Sinatra on Java
With JRuby and Warbler it’s possible to get Sinatra, or any WebApp based on Rack, running on a myriad of different Java application servers. There are of course gotchas when it comes to using Warbler with the many different app servers, so this is a definitive guide to everything you have to do to get a simple Sinatra app running on the various application servers. Why Sinatra?
There are examples of how to get Rails running on Tomcat and Websphere floating around the web, but I find Rails overkill for small projects. With that in mind, it’s worth looking at how to get Sinatra running on java application servers. Besides the weight of rails, Sinatra is a nice, easy to learn framework.
Start by installing Sinatra and Warbler. You don’t have to be using JRuby to install Warbler, the install will download a gem of the jruby jars.
Install Sinatra and Warbler
Lets start by installing the required gems.
$ sudo gem install sinatra warbler haml
Haml isn’t strictly required, but the template I’m going to use has views generated in haml, so if you’re following the tutorial closely you’ll want to install it.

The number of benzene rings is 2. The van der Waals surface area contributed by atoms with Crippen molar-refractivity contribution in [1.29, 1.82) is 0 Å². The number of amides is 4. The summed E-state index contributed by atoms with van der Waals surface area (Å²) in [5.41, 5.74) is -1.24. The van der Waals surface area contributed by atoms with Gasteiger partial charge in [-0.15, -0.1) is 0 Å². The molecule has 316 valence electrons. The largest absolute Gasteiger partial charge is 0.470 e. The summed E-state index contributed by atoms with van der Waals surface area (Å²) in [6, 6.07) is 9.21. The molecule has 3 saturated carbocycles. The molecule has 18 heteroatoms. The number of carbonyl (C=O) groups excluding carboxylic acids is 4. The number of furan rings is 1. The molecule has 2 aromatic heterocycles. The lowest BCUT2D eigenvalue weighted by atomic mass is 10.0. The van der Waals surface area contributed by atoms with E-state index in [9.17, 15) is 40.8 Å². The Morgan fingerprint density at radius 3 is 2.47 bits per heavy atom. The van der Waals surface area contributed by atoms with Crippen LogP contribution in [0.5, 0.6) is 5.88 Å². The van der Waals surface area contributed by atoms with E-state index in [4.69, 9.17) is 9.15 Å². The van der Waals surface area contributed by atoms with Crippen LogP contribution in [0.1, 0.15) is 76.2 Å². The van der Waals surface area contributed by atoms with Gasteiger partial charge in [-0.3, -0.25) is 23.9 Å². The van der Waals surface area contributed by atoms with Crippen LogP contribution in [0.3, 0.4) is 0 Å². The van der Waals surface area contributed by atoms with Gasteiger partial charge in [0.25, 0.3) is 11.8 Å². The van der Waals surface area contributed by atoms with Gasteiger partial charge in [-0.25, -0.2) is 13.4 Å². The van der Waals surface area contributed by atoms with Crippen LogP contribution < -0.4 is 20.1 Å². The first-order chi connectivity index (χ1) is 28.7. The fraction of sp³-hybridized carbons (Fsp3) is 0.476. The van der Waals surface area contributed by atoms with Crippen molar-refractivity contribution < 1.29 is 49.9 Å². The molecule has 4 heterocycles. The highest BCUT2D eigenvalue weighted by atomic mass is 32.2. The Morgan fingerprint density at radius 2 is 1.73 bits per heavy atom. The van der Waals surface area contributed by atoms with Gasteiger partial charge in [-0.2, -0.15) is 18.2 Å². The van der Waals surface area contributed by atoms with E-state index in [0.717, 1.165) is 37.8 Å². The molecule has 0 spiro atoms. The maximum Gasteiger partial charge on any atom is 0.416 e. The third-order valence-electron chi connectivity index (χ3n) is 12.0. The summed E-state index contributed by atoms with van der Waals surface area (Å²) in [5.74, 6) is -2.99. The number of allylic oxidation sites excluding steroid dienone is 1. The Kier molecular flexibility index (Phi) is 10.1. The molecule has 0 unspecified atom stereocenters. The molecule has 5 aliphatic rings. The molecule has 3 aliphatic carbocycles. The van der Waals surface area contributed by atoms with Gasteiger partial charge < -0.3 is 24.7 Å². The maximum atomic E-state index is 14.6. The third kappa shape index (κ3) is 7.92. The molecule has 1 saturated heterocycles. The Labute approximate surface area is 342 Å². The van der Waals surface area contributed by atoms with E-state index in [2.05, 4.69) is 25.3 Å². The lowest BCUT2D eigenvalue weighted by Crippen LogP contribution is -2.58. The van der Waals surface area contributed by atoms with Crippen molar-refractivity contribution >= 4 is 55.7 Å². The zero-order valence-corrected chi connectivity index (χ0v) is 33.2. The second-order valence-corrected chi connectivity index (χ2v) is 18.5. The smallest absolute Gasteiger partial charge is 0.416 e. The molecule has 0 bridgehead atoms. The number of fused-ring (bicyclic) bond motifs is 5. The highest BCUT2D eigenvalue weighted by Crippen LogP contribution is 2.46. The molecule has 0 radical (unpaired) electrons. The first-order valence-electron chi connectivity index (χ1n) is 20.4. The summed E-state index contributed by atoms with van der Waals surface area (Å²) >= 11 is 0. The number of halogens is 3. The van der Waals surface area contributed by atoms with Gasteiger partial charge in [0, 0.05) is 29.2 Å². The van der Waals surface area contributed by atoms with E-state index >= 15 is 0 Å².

Create a project folder (and structure)
I usually keep a sinatra project template handy. So I’m going to clone my existing template off github. You can create a more minimal example than the one I’ll download, this will get the job done though.
$ git clone git://github.com/vertis/sinatra-example.git deploy_test
TODO: Details about the project
Check that our page is displayed
Go to http://localhost:9292/ and you should see our default page.
Generate the warble config
$ mkdir config && warble config
Lets look at the config file that was generated:
If you tried packaging and installing this now, it would fail miserably because, the ‘init.rb’ file would not be included. The generated warble.rb only includes the following
config.dirs = %w(app config lib log vendor tmp)
In addition to this the gems that we installed above would not be install. Here is same config with the lines we need (and the other cruft removed).
Package up the War file
From here on in we’ll be looking at any gotchas, when deploying to the different Application Servers.
Deploy to Glassfish and test (effort: moderate - working: yes)
You can get Suns open source application server from http://glassfish.org. The current stable version of Glassfish 2.1.1, though Glassfish 3 is in active development. The installer comes packaged as a jar file. You can run the installer with
$ java -Xmx256m -jar glassfish-installer-v2.1.1-b31g-linux.jar
After accepting the license it should put all the files in a folder called ‘glassfish’ in the current directory.
$ cd glassfish You need to run the following commands to finish the setup: